MPCB Pune reviews Indrayani river pollution; Finds ‘this’ as a major cause

MPCB Pune reviews Indrayani river pollution; Finds ‘this’ as a major cause

MPCB Pune reviews Indrayani river pollution; Finds ‘this’ as a major cause

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On 13th January (Saturday), the Maharashtra Pollution Control Board (MPCB) conducted a detailed review of the Indrayani River & other water bodies between Lonavala & Alandi stretch.

Speaking to Pune Pulse, Ravindra Andhale, Regional Officer, MPCB Pune, said “Numerous things were seen like current capacity for sewage treatment, water channels etc. Domestic sewage was seen. Water hyacinths were seen around the river due to the sewage. There are 5 to 6 bungalows near the river in Lonavala from where, most probably, the sewage is released into water. Hence, it was requested to install small Sewage Treatment Plants (STPs). This won’t create much difference but at least there will be some reduction in sewage. For installing huge STPs, you would need a lot of time, funds and more. However, with small STPs, there would be substantial differences in the situation.”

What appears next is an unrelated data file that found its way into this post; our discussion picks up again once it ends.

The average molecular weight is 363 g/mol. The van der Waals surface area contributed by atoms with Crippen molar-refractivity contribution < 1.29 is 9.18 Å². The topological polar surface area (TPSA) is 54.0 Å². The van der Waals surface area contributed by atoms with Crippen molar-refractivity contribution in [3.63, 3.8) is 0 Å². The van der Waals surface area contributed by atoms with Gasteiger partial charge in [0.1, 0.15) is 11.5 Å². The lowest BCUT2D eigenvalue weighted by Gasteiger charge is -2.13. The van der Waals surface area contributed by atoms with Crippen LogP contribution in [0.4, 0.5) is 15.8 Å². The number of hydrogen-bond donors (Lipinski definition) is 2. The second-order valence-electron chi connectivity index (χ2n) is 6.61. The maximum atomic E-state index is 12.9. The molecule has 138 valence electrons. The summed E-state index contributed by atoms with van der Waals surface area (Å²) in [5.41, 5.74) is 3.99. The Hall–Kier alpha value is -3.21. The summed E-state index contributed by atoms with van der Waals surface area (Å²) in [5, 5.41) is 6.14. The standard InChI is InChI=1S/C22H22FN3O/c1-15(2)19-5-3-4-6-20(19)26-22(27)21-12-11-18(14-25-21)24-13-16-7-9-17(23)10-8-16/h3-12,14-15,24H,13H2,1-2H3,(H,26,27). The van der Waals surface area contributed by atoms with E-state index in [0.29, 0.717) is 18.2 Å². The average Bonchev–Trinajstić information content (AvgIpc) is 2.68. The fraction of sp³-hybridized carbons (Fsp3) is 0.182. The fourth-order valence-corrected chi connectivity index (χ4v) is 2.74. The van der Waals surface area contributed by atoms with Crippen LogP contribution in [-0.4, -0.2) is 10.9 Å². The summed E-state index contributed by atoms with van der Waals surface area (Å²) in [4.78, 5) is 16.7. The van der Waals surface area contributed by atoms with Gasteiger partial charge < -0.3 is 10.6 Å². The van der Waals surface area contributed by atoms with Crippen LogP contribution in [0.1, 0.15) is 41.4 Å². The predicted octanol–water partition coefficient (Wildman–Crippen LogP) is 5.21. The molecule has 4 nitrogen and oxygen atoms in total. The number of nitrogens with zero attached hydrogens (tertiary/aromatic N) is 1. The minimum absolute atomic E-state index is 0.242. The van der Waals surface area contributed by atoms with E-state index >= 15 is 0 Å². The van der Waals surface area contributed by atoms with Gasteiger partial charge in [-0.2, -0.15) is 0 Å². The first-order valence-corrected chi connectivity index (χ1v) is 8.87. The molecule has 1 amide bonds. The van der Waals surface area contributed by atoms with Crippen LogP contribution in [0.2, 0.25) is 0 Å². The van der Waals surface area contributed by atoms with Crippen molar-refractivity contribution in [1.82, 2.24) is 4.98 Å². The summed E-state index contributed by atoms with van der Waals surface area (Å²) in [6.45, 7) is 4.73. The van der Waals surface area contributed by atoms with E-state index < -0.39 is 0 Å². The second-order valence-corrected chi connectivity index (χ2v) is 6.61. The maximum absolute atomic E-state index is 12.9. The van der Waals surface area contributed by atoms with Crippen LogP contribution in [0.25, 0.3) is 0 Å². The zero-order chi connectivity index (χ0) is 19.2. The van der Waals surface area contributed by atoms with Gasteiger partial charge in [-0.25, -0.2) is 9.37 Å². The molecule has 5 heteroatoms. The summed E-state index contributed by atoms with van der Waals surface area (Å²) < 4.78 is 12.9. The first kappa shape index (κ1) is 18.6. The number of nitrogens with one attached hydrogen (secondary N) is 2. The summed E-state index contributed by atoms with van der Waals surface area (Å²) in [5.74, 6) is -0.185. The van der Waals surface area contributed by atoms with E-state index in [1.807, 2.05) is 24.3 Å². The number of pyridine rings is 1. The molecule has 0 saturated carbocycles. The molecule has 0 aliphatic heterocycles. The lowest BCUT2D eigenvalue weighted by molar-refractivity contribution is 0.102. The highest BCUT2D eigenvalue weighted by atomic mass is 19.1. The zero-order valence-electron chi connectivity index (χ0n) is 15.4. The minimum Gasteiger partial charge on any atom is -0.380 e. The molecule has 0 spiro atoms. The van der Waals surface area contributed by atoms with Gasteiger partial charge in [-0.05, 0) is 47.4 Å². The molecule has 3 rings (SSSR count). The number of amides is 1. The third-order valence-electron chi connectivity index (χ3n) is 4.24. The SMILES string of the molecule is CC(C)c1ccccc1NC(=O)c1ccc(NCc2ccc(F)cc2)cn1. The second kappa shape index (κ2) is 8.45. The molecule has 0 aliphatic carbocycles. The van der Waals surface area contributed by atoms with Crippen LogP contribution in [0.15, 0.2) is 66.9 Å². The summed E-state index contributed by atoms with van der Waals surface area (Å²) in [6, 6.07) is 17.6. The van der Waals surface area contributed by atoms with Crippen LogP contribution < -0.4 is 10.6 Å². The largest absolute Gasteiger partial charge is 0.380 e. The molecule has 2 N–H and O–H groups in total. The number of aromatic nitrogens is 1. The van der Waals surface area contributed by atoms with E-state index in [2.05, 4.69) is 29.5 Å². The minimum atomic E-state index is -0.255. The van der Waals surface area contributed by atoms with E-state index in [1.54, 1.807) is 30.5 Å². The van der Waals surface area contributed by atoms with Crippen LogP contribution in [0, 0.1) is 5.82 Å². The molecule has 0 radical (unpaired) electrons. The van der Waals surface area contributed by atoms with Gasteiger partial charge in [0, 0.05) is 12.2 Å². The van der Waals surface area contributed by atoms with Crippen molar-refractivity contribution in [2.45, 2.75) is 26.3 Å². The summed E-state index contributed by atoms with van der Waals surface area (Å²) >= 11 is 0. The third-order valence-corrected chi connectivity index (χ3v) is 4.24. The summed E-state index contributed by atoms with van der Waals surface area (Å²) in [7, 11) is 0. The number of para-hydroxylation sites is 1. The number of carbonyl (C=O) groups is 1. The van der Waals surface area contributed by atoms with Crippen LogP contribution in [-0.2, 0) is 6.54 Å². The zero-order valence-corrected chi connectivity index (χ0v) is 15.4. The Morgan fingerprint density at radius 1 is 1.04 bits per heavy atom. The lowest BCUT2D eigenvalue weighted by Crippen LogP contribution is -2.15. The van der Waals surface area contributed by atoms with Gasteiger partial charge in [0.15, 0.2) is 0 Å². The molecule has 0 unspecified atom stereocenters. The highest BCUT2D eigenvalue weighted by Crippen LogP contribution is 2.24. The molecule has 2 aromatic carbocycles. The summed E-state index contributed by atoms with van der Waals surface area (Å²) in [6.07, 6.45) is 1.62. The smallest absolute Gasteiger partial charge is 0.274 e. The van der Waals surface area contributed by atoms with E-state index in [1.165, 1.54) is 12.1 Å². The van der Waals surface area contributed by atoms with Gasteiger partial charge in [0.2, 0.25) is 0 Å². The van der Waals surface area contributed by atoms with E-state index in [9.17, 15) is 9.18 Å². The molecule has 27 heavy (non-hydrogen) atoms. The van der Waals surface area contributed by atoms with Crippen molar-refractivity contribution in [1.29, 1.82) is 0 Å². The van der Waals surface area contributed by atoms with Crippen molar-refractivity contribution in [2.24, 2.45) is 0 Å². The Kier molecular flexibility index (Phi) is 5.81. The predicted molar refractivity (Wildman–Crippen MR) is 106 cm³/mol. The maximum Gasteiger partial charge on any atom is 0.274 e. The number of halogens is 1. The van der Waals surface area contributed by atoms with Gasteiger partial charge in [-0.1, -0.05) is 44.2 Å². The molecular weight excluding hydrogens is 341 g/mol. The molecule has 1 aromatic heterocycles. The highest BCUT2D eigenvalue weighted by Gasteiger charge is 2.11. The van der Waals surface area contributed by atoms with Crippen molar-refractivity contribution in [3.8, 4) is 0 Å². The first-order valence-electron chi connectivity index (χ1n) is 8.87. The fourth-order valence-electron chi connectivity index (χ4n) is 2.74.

Ravindra Andhale continued “In the samples taken from the Indrayani River, the water quality was found to be average. Spots at Kudalwadi, Chikhali, Alandi etc were also inspected & reviewed. Pure sewage water was flowing. It was almost like there was no water present, only sewage was there. Now, a detailed discussion of the entire review will take place at MPCB in Mumbai after which an outcome will be decided. Also, some instructions were given to the PCMC regarding this.”

The member secretary of MPCB stated that when the river’s water flow is interrupted, an issue occurs. They have investigated the sources of river water contamination today. Domestic waste, such as sewage water, is a major source of pollution, but there are other waste sources associated with a number of unlicensed small- to medium-sized businesses along the river. Whether or not these industries play a significant part in contaminating river water remains to be determined. In order to verify contamination, he has given MPCB officials instructions to gather water samples from those areas outside of the regular sampling routes.

The member secretary continued that the main cause of pollution in river water is mostly untreated sewage from cities. Setting up STPs and sewage pipe connections is necessary, but it will take time to complete. Therefore, to reduce water pollution in the river, temporary fixes and phased implementation are required. In order to reduce water pollution, local authorities such as gram panchayats, municipal corporations, and municipal councils were instructed to devise natural solutions.

The visit by the member secretary of the MPCB shows that the matter has received serious consideration at the state level and that policy decisions may be made in the near future.

Shreyas Vange